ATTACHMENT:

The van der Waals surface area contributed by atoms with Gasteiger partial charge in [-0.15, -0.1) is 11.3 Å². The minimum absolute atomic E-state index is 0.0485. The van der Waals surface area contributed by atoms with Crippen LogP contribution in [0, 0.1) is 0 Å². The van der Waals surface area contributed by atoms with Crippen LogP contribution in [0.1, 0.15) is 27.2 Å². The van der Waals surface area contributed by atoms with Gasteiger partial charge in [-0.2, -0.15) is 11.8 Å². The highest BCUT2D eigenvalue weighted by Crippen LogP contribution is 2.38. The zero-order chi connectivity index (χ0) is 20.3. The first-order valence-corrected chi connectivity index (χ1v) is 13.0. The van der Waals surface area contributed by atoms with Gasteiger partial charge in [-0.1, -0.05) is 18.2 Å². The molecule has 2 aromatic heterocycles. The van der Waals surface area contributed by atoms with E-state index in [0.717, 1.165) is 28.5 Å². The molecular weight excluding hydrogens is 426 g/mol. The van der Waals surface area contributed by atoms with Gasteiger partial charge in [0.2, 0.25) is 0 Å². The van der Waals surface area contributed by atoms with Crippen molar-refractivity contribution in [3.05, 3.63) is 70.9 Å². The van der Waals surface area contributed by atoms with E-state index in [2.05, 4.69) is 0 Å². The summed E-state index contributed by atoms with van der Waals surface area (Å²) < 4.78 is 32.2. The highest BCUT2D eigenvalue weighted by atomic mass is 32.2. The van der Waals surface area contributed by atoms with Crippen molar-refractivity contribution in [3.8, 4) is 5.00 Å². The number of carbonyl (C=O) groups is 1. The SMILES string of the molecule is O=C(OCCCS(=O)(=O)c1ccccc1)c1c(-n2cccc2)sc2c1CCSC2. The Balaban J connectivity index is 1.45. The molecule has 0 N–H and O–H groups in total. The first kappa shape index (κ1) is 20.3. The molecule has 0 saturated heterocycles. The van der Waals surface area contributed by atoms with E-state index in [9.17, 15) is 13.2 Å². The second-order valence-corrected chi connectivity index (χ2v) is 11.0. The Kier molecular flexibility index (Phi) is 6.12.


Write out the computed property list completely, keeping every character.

The van der Waals surface area contributed by atoms with Gasteiger partial charge in [-0.15, -0.1) is 11.3 Å². The minimum absolute atomic E-state index is 0.0485. The van der Waals surface area contributed by atoms with Crippen LogP contribution in [0, 0.1) is 0 Å². The van der Waals surface area contributed by atoms with Crippen LogP contribution in [0.1, 0.15) is 27.2 Å². The van der Waals surface area contributed by atoms with Gasteiger partial charge in [-0.2, -0.15) is 11.8 Å². The highest BCUT2D eigenvalue weighted by Crippen LogP contribution is 2.38. The zero-order chi connectivity index (χ0) is 20.3. The first-order valence-corrected chi connectivity index (χ1v) is 13.0. The van der Waals surface area contributed by atoms with Gasteiger partial charge in [-0.1, -0.05) is 18.2 Å². The molecule has 2 aromatic heterocycles. The van der Waals surface area contributed by atoms with E-state index in [0.717, 1.165) is 28.5 Å². The molecular weight excluding hydrogens is 426 g/mol. The van der Waals surface area contributed by atoms with Gasteiger partial charge in [0.2, 0.25) is 0 Å². The van der Waals surface area contributed by atoms with Crippen molar-refractivity contribution in [3.05, 3.63) is 70.9 Å². The van der Waals surface area contributed by atoms with E-state index in [2.05, 4.69) is 0 Å². The summed E-state index contributed by atoms with van der Waals surface area (Å²) < 4.78 is 32.2. The highest BCUT2D eigenvalue weighted by atomic mass is 32.2. The van der Waals surface area contributed by atoms with Crippen molar-refractivity contribution in [3.8, 4) is 5.00 Å². The number of carbonyl (C=O) groups is 1. The SMILES string of the molecule is O=C(OCCCS(=O)(=O)c1ccccc1)c1c(-n2cccc2)sc2c1CCSC2. The Balaban J connectivity index is 1.45. The molecule has 0 N–H and O–H groups in total. The first kappa shape index (κ1) is 20.3. The molecule has 0 saturated heterocycles. The van der Waals surface area contributed by atoms with E-state index in [9.17, 15) is 13.2 Å². The second-order valence-corrected chi connectivity index (χ2v) is 11.0. The Kier molecular flexibility index (Phi) is 6.12.